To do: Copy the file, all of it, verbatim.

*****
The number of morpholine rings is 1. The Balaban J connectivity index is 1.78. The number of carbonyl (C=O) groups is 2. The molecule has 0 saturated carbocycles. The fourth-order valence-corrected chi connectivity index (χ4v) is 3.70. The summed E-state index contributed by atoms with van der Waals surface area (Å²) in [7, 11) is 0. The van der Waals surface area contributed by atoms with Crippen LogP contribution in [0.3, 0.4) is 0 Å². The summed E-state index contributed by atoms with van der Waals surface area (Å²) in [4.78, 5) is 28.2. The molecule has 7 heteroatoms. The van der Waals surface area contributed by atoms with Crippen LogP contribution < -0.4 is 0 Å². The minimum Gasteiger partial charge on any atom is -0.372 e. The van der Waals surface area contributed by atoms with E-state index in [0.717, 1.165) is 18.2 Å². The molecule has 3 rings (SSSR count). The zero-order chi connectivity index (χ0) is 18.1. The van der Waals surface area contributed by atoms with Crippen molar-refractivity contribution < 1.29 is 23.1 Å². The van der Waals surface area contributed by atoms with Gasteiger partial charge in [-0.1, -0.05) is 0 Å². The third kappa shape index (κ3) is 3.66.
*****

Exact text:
The number of morpholine rings is 1. The Balaban J connectivity index is 1.78. The number of carbonyl (C=O) groups is 2. The molecule has 0 saturated carbocycles. The fourth-order valence-corrected chi connectivity index (χ4v) is 3.70. The summed E-state index contributed by atoms with van der Waals surface area (Å²) in [7, 11) is 0. The van der Waals surface area contributed by atoms with Crippen LogP contribution in [0.3, 0.4) is 0 Å². The summed E-state index contributed by atoms with van der Waals surface area (Å²) in [4.78, 5) is 28.2. The molecule has 7 heteroatoms. The van der Waals surface area contributed by atoms with Crippen LogP contribution < -0.4 is 0 Å². The minimum Gasteiger partial charge on any atom is -0.372 e. The van der Waals surface area contributed by atoms with E-state index in [0.717, 1.165) is 18.2 Å². The molecule has 3 rings (SSSR count). The zero-order chi connectivity index (χ0) is 18.1. The van der Waals surface area contributed by atoms with Crippen molar-refractivity contribution < 1.29 is 23.1 Å². The van der Waals surface area contributed by atoms with Gasteiger partial charge in [-0.1, -0.05) is 0 Å². The third kappa shape index (κ3) is 3.66.